In 2015, a new organization entered the European LCS. Led by legendary mid laner xPeke, Origen secured several notable veterans surrounding an up-and-coming AD carry named Niels. After easily sweeping through the European Challenger Series, Origen came into Summer Split of the LCS, and quickly rose through the ranks. They finished their initial split in second place, just above H2K, but several wins behind an undefeated Fnatic.
Origen went on to face that same Fnatic in the 2015 Summer Split finals for a shot at the World Championship. Being a new roster, winning the split was their best bet at qualifying. Origen lost 2-3 in one of the greatest series Europe has ever known, sending xPeke and crew to the Regional Qualifier for third seed. They pushed their way through the gauntlet and punched their ticket to Paris.
Coming into the event, the analysts viewed Origen as decent, but weak for their group. LGD and KT Rolster were considered the most likely to qualify to quarters, with TSM in the same boat as Origen. Only after LGD fell apart, and Origen won their first games over KT and TSM, did fans begin to gain hope. Origen finished second in their group, set to face Group A’s Flash Wolves at quarterfinals. Fnatic also qualified to quarters with their win over Group B.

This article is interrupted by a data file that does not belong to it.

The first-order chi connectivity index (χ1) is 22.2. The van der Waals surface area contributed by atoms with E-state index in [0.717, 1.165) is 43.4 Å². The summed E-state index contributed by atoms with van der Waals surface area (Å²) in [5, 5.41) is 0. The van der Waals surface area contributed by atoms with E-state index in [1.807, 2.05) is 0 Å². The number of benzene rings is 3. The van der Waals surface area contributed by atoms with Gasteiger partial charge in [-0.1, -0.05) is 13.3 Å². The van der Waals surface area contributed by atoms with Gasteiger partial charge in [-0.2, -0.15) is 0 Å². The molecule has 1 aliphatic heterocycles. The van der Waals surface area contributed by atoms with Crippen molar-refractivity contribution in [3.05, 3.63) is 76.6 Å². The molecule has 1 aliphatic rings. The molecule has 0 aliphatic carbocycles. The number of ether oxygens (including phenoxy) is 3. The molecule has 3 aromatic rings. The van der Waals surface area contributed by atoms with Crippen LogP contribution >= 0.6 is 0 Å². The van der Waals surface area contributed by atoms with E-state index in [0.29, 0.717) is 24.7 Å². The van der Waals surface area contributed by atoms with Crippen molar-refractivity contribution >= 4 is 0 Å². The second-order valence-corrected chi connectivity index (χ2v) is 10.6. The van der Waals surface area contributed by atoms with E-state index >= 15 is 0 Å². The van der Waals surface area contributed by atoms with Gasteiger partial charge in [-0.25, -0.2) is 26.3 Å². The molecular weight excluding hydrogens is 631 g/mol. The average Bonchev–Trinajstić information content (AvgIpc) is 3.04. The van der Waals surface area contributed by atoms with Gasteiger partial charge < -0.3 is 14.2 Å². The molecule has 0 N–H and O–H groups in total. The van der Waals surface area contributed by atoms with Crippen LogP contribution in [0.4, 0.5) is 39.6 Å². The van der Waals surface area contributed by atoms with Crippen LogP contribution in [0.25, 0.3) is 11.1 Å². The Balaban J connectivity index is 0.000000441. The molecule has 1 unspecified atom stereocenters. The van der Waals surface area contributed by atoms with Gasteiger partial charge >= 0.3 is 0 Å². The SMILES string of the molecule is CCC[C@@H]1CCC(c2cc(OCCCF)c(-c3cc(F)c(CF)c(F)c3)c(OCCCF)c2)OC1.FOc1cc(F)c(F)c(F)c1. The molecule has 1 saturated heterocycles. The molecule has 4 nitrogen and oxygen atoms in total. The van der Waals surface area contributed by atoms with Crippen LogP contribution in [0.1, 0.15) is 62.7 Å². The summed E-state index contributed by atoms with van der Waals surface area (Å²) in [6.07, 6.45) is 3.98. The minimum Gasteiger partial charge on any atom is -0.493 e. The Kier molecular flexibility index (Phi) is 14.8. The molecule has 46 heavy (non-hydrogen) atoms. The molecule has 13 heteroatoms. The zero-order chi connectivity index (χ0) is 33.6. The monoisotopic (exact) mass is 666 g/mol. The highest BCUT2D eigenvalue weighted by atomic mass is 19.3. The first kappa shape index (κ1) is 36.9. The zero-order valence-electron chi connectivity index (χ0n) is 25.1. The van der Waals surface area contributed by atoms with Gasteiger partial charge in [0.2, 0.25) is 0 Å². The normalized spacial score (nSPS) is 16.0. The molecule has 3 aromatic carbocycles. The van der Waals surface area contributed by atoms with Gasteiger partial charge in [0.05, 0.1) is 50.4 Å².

Soaz, Amazing, xPeke, Niels and Mithy took down Flash Wolves 3-1, while Fnatic won 3-0 over EDG, leaving two European teams to face SKT and KOO Tigers in the semifinals. Both Origen and Fnatic lost, but they could leave proud of their accomplishments. EU LCS fans were happy for Fnatic, but Origen was the true Cinderella story. This Expendables squad of old school players (plus Niels) rose from Challenger to Summer Split Finals to top four at Worlds in the span of a few months. Western fans rejoiced as Origen joined Fnatic among the top ranks of the tournament. Niels made a name for himself. xPeke and Soaz redeemed themselves, in a way. And a new, competitive organization could come back to spice up the LCS.
Europe sent two new teams to the World Championship in 2016–G2 and Splyce. G2 won both Spring and Summer Splits to claim the LCS’ first seed. Splyce rose from the Challenger Series, as well, and made it all the way through to the Summer Finals before losing to G2. They went on to win the gauntlet over Unicorns of Love to take third seed. H2K actually took second seed with the most championship points over the year, but they placed fourth in spring, third in summer. No one really paid them any mind, kind of like 100 Thieves’ current situation as North America’s second seed.